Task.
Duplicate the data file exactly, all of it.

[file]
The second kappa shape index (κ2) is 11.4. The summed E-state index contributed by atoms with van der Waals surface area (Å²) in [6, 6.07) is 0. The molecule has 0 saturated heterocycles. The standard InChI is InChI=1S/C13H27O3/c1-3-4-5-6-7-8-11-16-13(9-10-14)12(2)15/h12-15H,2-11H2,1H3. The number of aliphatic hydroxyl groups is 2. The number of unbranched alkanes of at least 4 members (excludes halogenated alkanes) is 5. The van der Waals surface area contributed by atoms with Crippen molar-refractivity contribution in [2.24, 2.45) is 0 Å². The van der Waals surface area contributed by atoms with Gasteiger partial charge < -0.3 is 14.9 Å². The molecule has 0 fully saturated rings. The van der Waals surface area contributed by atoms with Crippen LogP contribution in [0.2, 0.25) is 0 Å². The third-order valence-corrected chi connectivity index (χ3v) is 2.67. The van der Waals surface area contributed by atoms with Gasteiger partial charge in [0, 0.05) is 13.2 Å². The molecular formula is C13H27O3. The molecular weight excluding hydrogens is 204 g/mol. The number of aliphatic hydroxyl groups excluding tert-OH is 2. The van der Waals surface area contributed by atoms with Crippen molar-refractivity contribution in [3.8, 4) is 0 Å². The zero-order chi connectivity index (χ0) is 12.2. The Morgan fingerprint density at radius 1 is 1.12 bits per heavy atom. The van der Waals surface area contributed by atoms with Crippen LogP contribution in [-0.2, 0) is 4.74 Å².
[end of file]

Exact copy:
The second kappa shape index (κ2) is 11.4. The summed E-state index contributed by atoms with van der Waals surface area (Å²) in [6, 6.07) is 0. The molecule has 0 saturated heterocycles. The standard InChI is InChI=1S/C13H27O3/c1-3-4-5-6-7-8-11-16-13(9-10-14)12(2)15/h12-15H,2-11H2,1H3. The number of aliphatic hydroxyl groups is 2. The number of unbranched alkanes of at least 4 members (excludes halogenated alkanes) is 5. The van der Waals surface area contributed by atoms with Crippen molar-refractivity contribution in [2.24, 2.45) is 0 Å². The van der Waals surface area contributed by atoms with Gasteiger partial charge < -0.3 is 14.9 Å². The molecule has 0 fully saturated rings. The van der Waals surface area contributed by atoms with Crippen LogP contribution in [0.2, 0.25) is 0 Å². The third-order valence-corrected chi connectivity index (χ3v) is 2.67. The van der Waals surface area contributed by atoms with Gasteiger partial charge in [0, 0.05) is 13.2 Å². The molecular formula is C13H27O3. The molecular weight excluding hydrogens is 204 g/mol. The number of aliphatic hydroxyl groups excluding tert-OH is 2. The van der Waals surface area contributed by atoms with Crippen molar-refractivity contribution in [3.8, 4) is 0 Å². The zero-order chi connectivity index (χ0) is 12.2. The Morgan fingerprint density at radius 1 is 1.12 bits per heavy atom. The van der Waals surface area contributed by atoms with Crippen LogP contribution in [-0.2, 0) is 4.74 Å².